Waiting six months to retake a practical? This OC believes that is outrageous.
“A pity, you did not pass your practical exam,” says the examiner with a frowning face. I am shocked, followed by a sense of failure. It was already hot, but now the beads of sweat are starting to run down my face. The tears are welling up in my eyes and a burning sensation indicates they are on the verge of being shed. “You made a crucial mistake, so now I can no longer let you pass.” As a consolation, the examiner tells me I may retake the exam in six months. In six months?!
Disappointed by the system
Thoughts and images flash through my mind at high speed: I have an internship coming up, and this fail will not help me make a good impression. And when am I supposed to prepare for the resit? And with whom? My fellow students will not be eager to come back for this. I burst out in tears. I feel powerless and disappointed; in myself and in the system, which lets me wait for so long before I may retake the practical.
Errors due to nervousness
The examiner explains my errors. Due to my nervousness, I forgot to ask a colleague to check the medication. And I forgot to adequately explain the drug administration to the patient. Despite the fact everything went well during the practice sessions! The examiner understands that nervousness may cause you to make stupid mistakes. Yet, I have not passed this exam. I will try to resit this practical next week, or otherwise after the next term. But, alas, the examiner complies with the regulations set by the OER regarding the resit of practical exams.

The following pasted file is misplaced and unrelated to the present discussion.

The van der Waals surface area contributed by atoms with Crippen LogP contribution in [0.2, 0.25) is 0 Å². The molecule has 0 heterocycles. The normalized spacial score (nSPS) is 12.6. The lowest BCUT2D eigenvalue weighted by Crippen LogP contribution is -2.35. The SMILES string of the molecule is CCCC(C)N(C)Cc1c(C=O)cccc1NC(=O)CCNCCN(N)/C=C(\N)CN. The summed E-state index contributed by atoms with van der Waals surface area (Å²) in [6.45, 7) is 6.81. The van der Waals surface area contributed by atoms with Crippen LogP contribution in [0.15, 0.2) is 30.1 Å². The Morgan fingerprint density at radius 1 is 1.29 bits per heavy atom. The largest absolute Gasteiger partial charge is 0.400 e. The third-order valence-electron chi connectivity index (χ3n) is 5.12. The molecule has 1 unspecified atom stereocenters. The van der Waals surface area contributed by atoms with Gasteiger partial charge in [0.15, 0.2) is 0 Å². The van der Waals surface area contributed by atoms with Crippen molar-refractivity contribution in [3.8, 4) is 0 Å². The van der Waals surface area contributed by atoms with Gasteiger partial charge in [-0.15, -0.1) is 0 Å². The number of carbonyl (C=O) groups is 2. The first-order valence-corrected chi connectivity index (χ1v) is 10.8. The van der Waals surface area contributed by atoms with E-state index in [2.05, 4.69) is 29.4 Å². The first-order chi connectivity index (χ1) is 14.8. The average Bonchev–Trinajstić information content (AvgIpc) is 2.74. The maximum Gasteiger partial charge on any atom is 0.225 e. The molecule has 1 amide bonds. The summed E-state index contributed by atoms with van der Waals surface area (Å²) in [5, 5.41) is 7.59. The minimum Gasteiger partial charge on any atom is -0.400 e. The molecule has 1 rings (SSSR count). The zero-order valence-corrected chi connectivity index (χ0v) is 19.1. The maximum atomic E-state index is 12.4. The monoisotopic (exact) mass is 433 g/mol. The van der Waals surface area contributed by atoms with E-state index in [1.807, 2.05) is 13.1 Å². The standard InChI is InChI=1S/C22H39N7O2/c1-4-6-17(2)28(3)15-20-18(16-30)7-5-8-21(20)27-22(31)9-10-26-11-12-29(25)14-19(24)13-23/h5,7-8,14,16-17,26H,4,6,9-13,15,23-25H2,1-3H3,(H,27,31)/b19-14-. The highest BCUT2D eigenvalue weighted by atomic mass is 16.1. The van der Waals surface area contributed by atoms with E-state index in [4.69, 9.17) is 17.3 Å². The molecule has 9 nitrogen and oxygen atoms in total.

Case discussed by OC
But, there is a catch to this story. The examiner recognizes this problem of other students. Failing an exam is never fun, but retaking a practical exam after six months only adds unnecessary stress. Due to the fact the examiner is teacher representative in the Study Programme Committee, he brings this case forward for discussion. Our student representatives are immediately triggered; these feelings are familiar. More examples are brought to the table by the student-constituents. Then, we address the OER, after which we cannot but conclude that the situation was handled in complete compliance with the rules: there are at least two exams each year. Hence, a resit takes place after six months.
Advice to the curriculum committee
The debate erupts. We discuss the examination policy and the location of the practical exam thoroughly. The question arises: ‘Do we test a skill or resistance to stress?’ The student representatives conclude that practical exams should be an exception to the rule when it comes to OER’s regulation on resitting. The teacher representatives partially agree. We take action: we write an advice with the request to enable a resit opportunity within two up to nine weeks. This advice will be delivered to the curriculum committee (Dutch acronym: LPC). The LPC discusses this advice with the examination committee. Additionally, they write a note about examination via the ‘fear of failure-method’. This note will also be delivered to the LPC and the examination committee.